Photo 2-LIt certainly would have helped if we were served martinis such as the one Hayes sips on. This is a show which belongs in an intimate club where drinks can be ordered and we can take a break to stretch our legs. It’s actually a sin that folks pay up to $130 a pop to see this silliness. How much longer will the public shell out clams like this for a few snorts ‘n’ chuckles? Even with a well-lit, glitzy, talk-show set that resembles a cross between the Hollywood Bowl and the gun barrel sequence from a James Bond film (Scott Pask, sets, Hugh Vanstone, lights), no one can deny that this belongs in a Fringe Festival as a one-hour show for fifteen bucks. Nothing wrong with that. But apparently, this is the cast size that theater can afford to produce right now: There’s a one-person show now playing at the Geffen (Thom Pain (based on nothing)), one which just closed at the Kirk Douglas Theatre (The Absolute Brightness of Leonard Pelkey), and one opening soon at the Ruskin (A Gambler’s Guide to Dying). While one-person shows can be astounding (Pelkey was one), it’s getting a little out of hand.

I know I’m not supposed to ask you for anything God, but if you DO come to L.A. to deliver new commandments, how about, “Thou Shall Not Lie, Withhold Truth And Make a Living Off Of Self-Deception.”

Photo 1-Lphotos by Jim Cox

An Act of God
Ahmanson Theatre, 135 N. Grand Ave
ends on March 13, 2016
for tickets, call 213.972.4400 or visit CTG

then plays Golden Gate Theatre in San Francisco
March 29-April 17, 2016
for tickets, visit SHNSF

then returns to the Booth on Broadway
opens May 2, 2016
for tickets, call 212.239.6200 or visit Telecharge

{ 7 comments… read them below or add one }

Henry Merkharian April 4, 2016 at 9:44 am

Wow, just read your review for Sean Hayes play, An Act of God…clearly you’re a religious zealot who’s hyper sensitive anyone would dare mock your fairy tale fantasies in the sky. The only thing I walked away with after reading your obnoxious review is that you went into that theater as a faith based individual LOOKING to be offended and got exactly what you wanted out of it. “liberally” …”too gay”….really? You review plays for a living. Tone down the internalized homophobia pal. Glad Sean’s play river danced with your last good nerve. Small minds like you are the exact kind of people who need to hear about Adam and Steve, and Jenny and Lori, and a plethora of other gay couples in campy plays that make you cringe. That’s the whole point. He accomplished his mission and gave my husband and I a lovely evening at the theater.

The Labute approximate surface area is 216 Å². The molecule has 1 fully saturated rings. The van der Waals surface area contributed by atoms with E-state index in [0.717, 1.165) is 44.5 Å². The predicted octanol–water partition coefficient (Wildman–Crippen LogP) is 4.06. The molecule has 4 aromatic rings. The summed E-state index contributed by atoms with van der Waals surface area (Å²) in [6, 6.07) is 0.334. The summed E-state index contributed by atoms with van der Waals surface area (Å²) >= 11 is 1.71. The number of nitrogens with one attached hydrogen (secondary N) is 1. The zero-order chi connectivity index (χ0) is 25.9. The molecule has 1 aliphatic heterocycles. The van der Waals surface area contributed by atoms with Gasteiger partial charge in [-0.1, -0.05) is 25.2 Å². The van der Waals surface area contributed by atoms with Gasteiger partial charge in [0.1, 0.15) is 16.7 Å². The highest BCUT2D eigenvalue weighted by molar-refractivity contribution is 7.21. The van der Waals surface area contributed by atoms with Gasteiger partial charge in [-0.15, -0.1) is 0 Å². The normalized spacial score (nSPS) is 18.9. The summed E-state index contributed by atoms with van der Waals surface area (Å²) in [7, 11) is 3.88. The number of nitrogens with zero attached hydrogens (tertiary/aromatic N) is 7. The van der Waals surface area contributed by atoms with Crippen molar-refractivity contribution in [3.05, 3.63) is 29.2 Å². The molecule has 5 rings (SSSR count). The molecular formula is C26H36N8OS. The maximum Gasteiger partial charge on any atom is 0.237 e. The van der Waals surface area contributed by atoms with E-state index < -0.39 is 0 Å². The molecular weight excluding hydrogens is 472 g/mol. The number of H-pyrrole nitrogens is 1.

Tony Frankel April 4, 2016 at 11:02 am

When you’re ready to discuss this play as a work of art, Henry, do let me know. In the meantime, thank you for answering my query, “How much longer will the public shell out clams like this for a few snorts ‘n’ chuckles?” Apparently, audience members want their agenda articulated for all to see. So, when a TV star validates that agenda, you’re willing to pay an egregious sum to do so (must be that disposable income I’ve heard so much about). Forget about stupid stuff like, ya know, dramaturgy and direction.

Now I know why this silly show is only playing in Los Angeles and San Francisco and then moving back to Broadway, where the minimum ticket price is $99 (for the back row of the theater) to $149 — with premium seats at $249!!

So, people need to see this play to open up their small minds? Really? I can assure you that members of ISIS will not be attending An Act of God anytime soon. If you want people to get it about Adam and Steve, get off your lazy facebooking ass and bring global activism back to life.